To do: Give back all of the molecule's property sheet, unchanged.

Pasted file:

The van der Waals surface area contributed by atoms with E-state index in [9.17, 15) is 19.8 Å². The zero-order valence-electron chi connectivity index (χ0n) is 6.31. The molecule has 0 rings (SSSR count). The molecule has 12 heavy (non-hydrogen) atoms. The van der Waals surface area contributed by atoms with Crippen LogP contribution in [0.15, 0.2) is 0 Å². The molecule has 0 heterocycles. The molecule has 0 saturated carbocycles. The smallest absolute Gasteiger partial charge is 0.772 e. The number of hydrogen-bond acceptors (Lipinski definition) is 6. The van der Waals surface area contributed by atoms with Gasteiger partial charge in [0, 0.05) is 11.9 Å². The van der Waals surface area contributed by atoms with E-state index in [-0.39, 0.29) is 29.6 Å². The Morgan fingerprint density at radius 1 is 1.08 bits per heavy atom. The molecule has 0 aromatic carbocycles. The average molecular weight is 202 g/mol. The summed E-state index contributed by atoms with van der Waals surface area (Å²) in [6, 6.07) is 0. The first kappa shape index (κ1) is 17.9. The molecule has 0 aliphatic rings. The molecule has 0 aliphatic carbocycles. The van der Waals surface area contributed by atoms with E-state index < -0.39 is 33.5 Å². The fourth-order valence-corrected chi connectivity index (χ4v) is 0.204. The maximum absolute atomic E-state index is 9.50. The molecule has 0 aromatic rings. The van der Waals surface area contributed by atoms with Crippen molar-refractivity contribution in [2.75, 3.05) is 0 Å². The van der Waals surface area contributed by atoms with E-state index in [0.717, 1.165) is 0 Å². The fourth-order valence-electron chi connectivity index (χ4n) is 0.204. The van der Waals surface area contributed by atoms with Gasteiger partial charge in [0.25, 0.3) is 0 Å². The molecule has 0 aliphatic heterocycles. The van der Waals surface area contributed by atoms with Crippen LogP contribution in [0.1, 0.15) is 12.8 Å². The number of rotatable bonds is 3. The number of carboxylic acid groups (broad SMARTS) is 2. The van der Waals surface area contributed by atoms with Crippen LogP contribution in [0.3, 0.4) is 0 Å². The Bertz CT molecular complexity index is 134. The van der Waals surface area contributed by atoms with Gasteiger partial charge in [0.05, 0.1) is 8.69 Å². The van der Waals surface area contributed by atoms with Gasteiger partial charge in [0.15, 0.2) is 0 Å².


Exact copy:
The van der Waals surface area contributed by atoms with E-state index in [9.17, 15) is 19.8 Å². The zero-order valence-electron chi connectivity index (χ0n) is 6.31. The molecule has 0 rings (SSSR count). The molecule has 12 heavy (non-hydrogen) atoms. The van der Waals surface area contributed by atoms with Crippen LogP contribution in [0.15, 0.2) is 0 Å². The molecule has 0 heterocycles. The molecule has 0 saturated carbocycles. The smallest absolute Gasteiger partial charge is 0.772 e. The number of hydrogen-bond acceptors (Lipinski definition) is 6. The van der Waals surface area contributed by atoms with Gasteiger partial charge in [0, 0.05) is 11.9 Å². The van der Waals surface area contributed by atoms with E-state index in [-0.39, 0.29) is 29.6 Å². The Morgan fingerprint density at radius 1 is 1.08 bits per heavy atom. The molecule has 0 aromatic carbocycles. The average molecular weight is 202 g/mol. The summed E-state index contributed by atoms with van der Waals surface area (Å²) in [6, 6.07) is 0. The first kappa shape index (κ1) is 17.9. The molecule has 0 aliphatic rings. The molecule has 0 aliphatic carbocycles. The van der Waals surface area contributed by atoms with E-state index < -0.39 is 33.5 Å². The fourth-order valence-corrected chi connectivity index (χ4v) is 0.204. The maximum absolute atomic E-state index is 9.50. The molecule has 0 aromatic rings. The van der Waals surface area contributed by atoms with Crippen molar-refractivity contribution in [2.75, 3.05) is 0 Å². The van der Waals surface area contributed by atoms with E-state index in [0.717, 1.165) is 0 Å². The fourth-order valence-electron chi connectivity index (χ4n) is 0.204. The van der Waals surface area contributed by atoms with Gasteiger partial charge in [0.25, 0.3) is 0 Å². The molecule has 0 aliphatic heterocycles. The van der Waals surface area contributed by atoms with Crippen LogP contribution in [0.1, 0.15) is 12.8 Å². The number of rotatable bonds is 3. The number of carboxylic acid groups (broad SMARTS) is 2. The van der Waals surface area contributed by atoms with Crippen LogP contribution in [0.3, 0.4) is 0 Å². The Bertz CT molecular complexity index is 134. The van der Waals surface area contributed by atoms with Gasteiger partial charge in [0.05, 0.1) is 8.69 Å². The van der Waals surface area contributed by atoms with Gasteiger partial charge in [0.15, 0.2) is 0 Å².